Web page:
Friday, September 25, 2009

If You Think We're Turning On The Oven You're Crazy: Bean Salad, Tomato Mozzarella and Basil Salad, Chicken Salad with Olive Oil and Fresh Herbs, and Fennel and Plum Salad

So, this dinner was held at my parents' last month, during the hottest days of August, when we really didn't want to turn on the oven. So, salad party! With an essential assist from Sullivan Street Bakery's pizza bianca.

First up was the Bean Salad. At first glance, it's not the most exciting recipe in the world. Sitting there on p. 215, it's just onion, salt, pepper, cooked or canned beans, olive oil, vinegar (or lemon juice) and some parsley. There's a list following, "7 Simple Last-Minute Additions to Bean Salads" that has some good ideas. But it's not until you make your way to p. 216 that the variability really hits you: here we have a full-page chart of variations (eight in all) of Bean Salad. You think you can go either way on bean salads, but what about a Spicy Black Bean Salad? Chickpea Salad w/ Chutney? Meditteranean Stlye White Bean Salad? Yeah, I thought so.

Salad - Bean Salad.jpg

The latter is what Mom decided on: white beans with tomato, cucumber, a bit of shallot, and lemon juice for the acid. This salad was delicious and I imagine the leftovers tasted even better after the additional soak time.

Next up was Tomato, Mozzarella, and Basil Salad, also known as the Caprese salad. This is one of those recipes that is so simple it's almost sitting there on the page, mocking you. "You really need me, asshole?" it seems to taunt, complaining to its recipe friends what an idiot you are.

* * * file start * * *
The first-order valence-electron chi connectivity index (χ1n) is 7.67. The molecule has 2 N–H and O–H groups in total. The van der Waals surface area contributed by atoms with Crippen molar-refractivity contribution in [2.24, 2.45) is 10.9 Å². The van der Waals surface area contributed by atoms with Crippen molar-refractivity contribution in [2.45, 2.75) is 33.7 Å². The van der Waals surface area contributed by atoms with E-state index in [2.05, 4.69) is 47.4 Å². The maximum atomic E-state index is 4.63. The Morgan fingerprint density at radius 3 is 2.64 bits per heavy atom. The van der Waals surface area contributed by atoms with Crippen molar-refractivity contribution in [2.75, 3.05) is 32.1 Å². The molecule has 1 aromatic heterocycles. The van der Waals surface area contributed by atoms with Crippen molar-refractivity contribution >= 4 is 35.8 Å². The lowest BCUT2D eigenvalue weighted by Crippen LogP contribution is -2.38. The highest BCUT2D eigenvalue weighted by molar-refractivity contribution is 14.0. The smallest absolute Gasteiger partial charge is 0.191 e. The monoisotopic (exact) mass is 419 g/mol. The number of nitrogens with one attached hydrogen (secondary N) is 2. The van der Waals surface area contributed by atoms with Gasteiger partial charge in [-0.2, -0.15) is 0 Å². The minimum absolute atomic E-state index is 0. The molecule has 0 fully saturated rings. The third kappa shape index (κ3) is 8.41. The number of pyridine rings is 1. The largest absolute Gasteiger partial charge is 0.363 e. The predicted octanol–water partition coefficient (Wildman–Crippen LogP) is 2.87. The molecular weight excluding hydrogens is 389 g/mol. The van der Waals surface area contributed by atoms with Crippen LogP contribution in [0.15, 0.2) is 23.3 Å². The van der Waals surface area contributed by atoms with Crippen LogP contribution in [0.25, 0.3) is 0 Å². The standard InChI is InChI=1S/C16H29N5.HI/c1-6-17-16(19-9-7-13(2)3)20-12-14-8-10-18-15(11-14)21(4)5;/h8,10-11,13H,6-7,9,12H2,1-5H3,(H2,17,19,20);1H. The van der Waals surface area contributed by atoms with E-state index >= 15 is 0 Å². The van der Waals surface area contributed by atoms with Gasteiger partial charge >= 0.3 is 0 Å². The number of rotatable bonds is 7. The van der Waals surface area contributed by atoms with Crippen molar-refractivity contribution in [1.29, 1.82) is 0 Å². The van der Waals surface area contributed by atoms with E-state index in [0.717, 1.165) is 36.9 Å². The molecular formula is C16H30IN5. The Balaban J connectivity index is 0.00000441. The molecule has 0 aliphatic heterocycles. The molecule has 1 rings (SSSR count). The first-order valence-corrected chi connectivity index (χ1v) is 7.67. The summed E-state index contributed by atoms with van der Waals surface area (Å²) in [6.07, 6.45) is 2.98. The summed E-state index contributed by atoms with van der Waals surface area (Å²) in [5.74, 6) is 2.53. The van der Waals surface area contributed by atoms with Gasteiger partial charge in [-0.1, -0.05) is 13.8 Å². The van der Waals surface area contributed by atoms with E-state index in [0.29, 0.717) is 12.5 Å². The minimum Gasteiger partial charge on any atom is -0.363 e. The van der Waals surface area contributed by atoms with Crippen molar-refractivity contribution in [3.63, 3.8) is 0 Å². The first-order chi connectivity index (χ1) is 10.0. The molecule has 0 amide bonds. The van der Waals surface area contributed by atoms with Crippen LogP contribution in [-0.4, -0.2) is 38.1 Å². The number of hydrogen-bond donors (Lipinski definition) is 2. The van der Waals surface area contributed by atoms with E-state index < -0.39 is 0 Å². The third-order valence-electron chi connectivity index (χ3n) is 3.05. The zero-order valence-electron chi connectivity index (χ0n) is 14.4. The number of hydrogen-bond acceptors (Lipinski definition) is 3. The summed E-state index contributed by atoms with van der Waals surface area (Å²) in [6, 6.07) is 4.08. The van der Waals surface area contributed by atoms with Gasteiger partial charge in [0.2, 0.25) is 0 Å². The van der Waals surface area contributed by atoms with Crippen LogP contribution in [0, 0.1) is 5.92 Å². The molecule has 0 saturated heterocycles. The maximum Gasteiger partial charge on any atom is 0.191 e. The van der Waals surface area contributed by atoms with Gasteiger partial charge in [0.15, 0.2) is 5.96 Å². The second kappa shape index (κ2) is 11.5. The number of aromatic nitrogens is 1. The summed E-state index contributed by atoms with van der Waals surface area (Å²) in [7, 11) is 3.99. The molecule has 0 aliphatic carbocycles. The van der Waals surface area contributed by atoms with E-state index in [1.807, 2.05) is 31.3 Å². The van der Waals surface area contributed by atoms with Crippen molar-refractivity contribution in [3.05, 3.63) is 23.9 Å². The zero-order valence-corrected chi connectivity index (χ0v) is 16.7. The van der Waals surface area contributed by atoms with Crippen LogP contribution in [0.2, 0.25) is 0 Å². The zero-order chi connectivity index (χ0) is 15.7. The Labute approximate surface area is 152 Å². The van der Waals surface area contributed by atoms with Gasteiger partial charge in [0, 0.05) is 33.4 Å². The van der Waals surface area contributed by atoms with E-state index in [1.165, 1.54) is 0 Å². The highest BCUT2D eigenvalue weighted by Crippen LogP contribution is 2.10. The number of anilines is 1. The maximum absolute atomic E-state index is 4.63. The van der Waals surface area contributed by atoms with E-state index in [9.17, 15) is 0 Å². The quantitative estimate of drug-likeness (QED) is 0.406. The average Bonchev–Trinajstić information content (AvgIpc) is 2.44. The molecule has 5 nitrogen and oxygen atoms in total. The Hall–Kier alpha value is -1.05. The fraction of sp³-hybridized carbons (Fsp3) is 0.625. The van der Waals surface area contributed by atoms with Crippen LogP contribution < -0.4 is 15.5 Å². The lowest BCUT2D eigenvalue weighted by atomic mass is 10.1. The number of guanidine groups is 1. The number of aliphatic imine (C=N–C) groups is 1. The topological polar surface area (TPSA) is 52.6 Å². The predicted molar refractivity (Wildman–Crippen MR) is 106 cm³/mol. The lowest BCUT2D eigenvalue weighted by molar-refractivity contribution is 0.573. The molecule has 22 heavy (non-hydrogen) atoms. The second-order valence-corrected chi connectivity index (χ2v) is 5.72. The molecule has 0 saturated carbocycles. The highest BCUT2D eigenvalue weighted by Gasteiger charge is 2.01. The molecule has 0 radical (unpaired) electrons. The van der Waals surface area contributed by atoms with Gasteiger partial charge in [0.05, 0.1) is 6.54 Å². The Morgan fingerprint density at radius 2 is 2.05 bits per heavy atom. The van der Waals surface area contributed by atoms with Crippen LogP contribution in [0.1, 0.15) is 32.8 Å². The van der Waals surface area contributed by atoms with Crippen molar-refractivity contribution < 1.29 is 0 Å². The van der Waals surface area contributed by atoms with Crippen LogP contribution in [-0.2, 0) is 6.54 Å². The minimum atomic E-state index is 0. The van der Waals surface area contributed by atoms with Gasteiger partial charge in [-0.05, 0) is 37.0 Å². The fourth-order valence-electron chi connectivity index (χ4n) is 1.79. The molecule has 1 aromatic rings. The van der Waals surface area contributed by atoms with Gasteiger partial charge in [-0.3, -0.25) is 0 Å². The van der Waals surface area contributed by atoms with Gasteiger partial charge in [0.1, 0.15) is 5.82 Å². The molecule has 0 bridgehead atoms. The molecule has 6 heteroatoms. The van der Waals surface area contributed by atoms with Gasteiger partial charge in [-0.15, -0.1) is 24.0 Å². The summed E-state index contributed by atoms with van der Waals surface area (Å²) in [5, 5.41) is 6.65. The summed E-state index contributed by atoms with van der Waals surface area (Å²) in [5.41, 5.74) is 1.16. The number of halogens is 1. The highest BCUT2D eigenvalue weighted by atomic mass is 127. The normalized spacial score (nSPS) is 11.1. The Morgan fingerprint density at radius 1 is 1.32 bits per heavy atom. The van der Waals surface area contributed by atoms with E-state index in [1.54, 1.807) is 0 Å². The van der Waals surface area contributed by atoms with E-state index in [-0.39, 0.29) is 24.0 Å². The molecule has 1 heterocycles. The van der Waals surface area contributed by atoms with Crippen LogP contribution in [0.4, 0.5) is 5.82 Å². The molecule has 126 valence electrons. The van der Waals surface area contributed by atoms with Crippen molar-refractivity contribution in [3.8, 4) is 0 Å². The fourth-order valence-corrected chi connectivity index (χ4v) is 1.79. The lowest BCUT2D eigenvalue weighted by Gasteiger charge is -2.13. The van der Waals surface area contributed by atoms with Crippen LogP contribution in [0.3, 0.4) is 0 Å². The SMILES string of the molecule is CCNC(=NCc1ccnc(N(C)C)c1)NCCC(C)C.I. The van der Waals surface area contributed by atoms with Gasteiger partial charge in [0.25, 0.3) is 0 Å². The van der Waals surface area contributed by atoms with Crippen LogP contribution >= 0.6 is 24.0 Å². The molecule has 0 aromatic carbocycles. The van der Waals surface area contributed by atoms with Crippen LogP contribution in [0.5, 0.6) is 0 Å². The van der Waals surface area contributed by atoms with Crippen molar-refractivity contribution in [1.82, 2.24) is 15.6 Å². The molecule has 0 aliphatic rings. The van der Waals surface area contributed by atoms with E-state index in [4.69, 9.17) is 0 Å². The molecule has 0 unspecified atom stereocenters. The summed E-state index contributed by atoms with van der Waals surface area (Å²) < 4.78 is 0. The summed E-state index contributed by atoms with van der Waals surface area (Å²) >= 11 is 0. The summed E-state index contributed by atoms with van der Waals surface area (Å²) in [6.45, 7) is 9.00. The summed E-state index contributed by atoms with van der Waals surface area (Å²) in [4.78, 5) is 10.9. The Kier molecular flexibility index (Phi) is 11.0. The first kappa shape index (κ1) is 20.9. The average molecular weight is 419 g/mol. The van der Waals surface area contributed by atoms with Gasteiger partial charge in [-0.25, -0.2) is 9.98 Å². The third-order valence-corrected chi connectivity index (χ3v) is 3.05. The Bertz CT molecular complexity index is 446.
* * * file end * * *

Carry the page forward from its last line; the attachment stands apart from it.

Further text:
Salad - Caprese.jpg

Cut up some tomatoes (using good ones is important). Cut up a ball of mozzarella. Tear up some basil leaves. Layer it all on one plate. Salt, pepper, drizzle with olive oil (I like a splash of balsamic, too, though Bittman omits this). Done. A combination that's as common as PB&J, and with good reason.

Next up was Bittman's Chicken Salad with Olive Oil and Fresh Herbs, a lighter alternative to the usual mayo-heavy chicken salad. This recipe is free of any mayo--it's just shredded chicken, shallot, olives, lemon juice and zest, and a whole lot of any type of herbs you like (fresh, not dried, if possible). You can also add a bunch of torn greens, though we declined to do so.

Salad - Chicken.jpg

This recipe, like the Bean Salad, is really just a matter of throwing everything into a bowl and mixing it up. It's delicious, and it's nice to not have all that mayo--makes the salad a lot more chickeny.

Finally, we made a salad not from How to Cook Everything, but rather from Bittman's list of 101 simple salads for the summer. This one (#48!) was simply sliced fennel and plums (hello food processor!) tossed with a cider-ginger vinaigrette. Simple, interesting, refreshing, this may have been the star of the table.

Salad - Fennel Plum.jpg

It may have been, if we hadn't served it all with the Sullivan Street Bakery's pizza bianca, which very well may be the most delicious bread in the world. This meal was one of the best of the project so far. Salads: who knew?


  1. Oh wow. It was even better than it looks, if you can believe that. Great dinner. Thanks, Fishners.

  2. i fuckin knew you wouldn't do pizza.

  3. mmmmmm. and i was there.... too.

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